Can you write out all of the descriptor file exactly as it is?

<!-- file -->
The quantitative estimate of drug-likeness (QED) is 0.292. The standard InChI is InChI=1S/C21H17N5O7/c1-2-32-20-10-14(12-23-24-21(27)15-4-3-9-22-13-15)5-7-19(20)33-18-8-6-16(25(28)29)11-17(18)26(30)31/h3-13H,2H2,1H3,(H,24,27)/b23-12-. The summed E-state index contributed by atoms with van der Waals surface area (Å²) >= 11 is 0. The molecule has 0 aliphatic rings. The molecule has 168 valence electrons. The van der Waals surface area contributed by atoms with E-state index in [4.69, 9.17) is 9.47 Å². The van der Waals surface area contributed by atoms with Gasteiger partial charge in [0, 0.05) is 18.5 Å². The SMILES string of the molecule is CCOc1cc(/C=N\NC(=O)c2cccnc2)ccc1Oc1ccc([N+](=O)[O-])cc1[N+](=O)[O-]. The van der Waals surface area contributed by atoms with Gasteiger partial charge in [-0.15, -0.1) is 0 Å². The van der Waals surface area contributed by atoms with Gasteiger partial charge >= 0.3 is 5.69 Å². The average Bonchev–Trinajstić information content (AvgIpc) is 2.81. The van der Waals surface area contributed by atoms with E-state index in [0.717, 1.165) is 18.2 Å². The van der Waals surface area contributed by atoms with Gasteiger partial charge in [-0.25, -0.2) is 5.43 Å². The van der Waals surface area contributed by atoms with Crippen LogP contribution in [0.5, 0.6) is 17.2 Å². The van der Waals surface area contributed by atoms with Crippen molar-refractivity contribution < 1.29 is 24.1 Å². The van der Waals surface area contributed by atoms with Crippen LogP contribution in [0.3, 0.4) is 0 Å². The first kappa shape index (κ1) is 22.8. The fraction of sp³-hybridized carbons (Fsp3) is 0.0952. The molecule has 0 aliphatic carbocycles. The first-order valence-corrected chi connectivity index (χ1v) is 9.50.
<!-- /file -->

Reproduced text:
The quantitative estimate of drug-likeness (QED) is 0.292. The standard InChI is InChI=1S/C21H17N5O7/c1-2-32-20-10-14(12-23-24-21(27)15-4-3-9-22-13-15)5-7-19(20)33-18-8-6-16(25(28)29)11-17(18)26(30)31/h3-13H,2H2,1H3,(H,24,27)/b23-12-. The summed E-state index contributed by atoms with van der Waals surface area (Å²) >= 11 is 0. The molecule has 0 aliphatic rings. The molecule has 168 valence electrons. The van der Waals surface area contributed by atoms with E-state index in [4.69, 9.17) is 9.47 Å². The van der Waals surface area contributed by atoms with Gasteiger partial charge in [0, 0.05) is 18.5 Å². The SMILES string of the molecule is CCOc1cc(/C=N\NC(=O)c2cccnc2)ccc1Oc1ccc([N+](=O)[O-])cc1[N+](=O)[O-]. The van der Waals surface area contributed by atoms with Gasteiger partial charge in [-0.15, -0.1) is 0 Å². The van der Waals surface area contributed by atoms with Gasteiger partial charge >= 0.3 is 5.69 Å². The average Bonchev–Trinajstić information content (AvgIpc) is 2.81. The van der Waals surface area contributed by atoms with E-state index in [0.717, 1.165) is 18.2 Å². The van der Waals surface area contributed by atoms with Gasteiger partial charge in [-0.25, -0.2) is 5.43 Å². The van der Waals surface area contributed by atoms with Crippen LogP contribution in [0.5, 0.6) is 17.2 Å². The van der Waals surface area contributed by atoms with Crippen molar-refractivity contribution < 1.29 is 24.1 Å². The van der Waals surface area contributed by atoms with Crippen LogP contribution in [0.3, 0.4) is 0 Å². The first kappa shape index (κ1) is 22.8. The fraction of sp³-hybridized carbons (Fsp3) is 0.0952. The molecule has 0 aliphatic carbocycles. The first-order valence-corrected chi connectivity index (χ1v) is 9.50.